Obsessive-compulsive art

I’ve been laughing, both generally and at myself, having read an article by Stephanie Britton in this quarter’s Artlink (volume 27, number 4) titled The obsessive-compulsive worker-artist. I’ll quote from the article as you have to subscribe to be able to read it in full:

‘Artists have often in the past been suspected of being slightly mad… few would deny that as a group artists have always had more than their fair share of both obsession and compulsion.

The sub-genre that we are seeing now, in installation and gallery art all over the world… involves repetitive tasks of making and shaping things in multiples sometimes of thousands, in sequences that continue for hours, days and weeks, or even months and years’…

The article goes on to suggest that the ‘sub-genre’ has developed through a gradual merging of ‘the old ‘art’ with the old ‘craft”, and I can see the force of that argument, as well as the suggestion that in some respects repetitious actions function as a sort of ‘white noise for artists’, quieting the background noise of a creative brain to allow it to ‘fly freely into other realms of the imagination’.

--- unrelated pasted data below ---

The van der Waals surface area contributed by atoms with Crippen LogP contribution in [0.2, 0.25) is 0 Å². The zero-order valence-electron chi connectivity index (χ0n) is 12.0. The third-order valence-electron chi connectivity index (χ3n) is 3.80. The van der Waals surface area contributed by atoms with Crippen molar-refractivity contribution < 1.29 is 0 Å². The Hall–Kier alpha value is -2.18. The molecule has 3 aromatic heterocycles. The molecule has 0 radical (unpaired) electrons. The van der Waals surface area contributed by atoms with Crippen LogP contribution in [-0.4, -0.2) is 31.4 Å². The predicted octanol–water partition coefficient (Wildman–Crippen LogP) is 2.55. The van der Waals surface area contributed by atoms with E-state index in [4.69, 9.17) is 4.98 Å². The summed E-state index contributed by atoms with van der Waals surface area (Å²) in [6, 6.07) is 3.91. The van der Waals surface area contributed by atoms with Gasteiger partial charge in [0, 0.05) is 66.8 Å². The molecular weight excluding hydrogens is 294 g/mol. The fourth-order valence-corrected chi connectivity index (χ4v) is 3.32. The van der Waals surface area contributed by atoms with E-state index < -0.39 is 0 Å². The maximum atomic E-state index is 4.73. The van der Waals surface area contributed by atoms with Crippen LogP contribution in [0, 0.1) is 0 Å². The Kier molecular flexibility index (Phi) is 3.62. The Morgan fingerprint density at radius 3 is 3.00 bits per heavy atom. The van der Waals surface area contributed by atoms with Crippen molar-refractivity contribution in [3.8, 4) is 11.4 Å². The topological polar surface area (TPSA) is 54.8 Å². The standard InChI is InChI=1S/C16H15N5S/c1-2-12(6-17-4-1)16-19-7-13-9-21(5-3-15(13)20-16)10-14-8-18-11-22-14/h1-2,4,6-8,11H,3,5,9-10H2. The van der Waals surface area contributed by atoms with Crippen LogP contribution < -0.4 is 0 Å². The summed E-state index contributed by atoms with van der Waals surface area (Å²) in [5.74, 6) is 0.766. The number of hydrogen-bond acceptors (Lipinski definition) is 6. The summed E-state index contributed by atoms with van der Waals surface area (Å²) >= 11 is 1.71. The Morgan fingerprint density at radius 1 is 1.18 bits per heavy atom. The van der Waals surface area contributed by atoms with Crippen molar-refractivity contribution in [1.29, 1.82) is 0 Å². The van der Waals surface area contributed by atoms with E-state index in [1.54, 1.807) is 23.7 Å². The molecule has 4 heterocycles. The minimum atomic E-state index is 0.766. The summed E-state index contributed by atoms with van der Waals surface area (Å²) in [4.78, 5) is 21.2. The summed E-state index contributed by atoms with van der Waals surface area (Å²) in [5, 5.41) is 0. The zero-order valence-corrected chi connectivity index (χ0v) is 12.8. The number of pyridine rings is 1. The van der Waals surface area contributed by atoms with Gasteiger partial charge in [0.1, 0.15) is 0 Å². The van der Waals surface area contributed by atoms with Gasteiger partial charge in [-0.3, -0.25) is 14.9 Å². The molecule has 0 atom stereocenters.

How true, how true! That’s certainly how doing repetitive tasks functions for me: they occupy a certain portion of my conscious mind, and the creative bits can slip out of the room quietly and get on with something more interesting! In the meantime I thought it was funny to read about sequences of work in this context on the very day on which I commence not one but three sequences of work that might – if I’m up to it – run for the whole year. There I was, trying to establish some boundaries for myself and my practice, and to instill a bit of discipline into the frankly appalling work habits I’ve adopted in recent years, and yet I may actually be a bit obsessive about it. Having said that, I’m not starting series of work that involve felting thousands of tiny shoes from human hair, or cutting up 30,000 newspapers and videoing myself in the process, so perhaps my art is my salvation after all…

Leave a Reply

Fill in your details below or click an icon to log in:

WordPress.com Logo

You are commenting using your WordPress.com account. Log Out / Change )

Twitter picture

You are commenting using your Twitter account. Log Out / Change )

Facebook photo

You are commenting using your Facebook account. Log Out / Change )

Google+ photo

You are commenting using your Google+ account. Log Out / Change )

Connecting to %s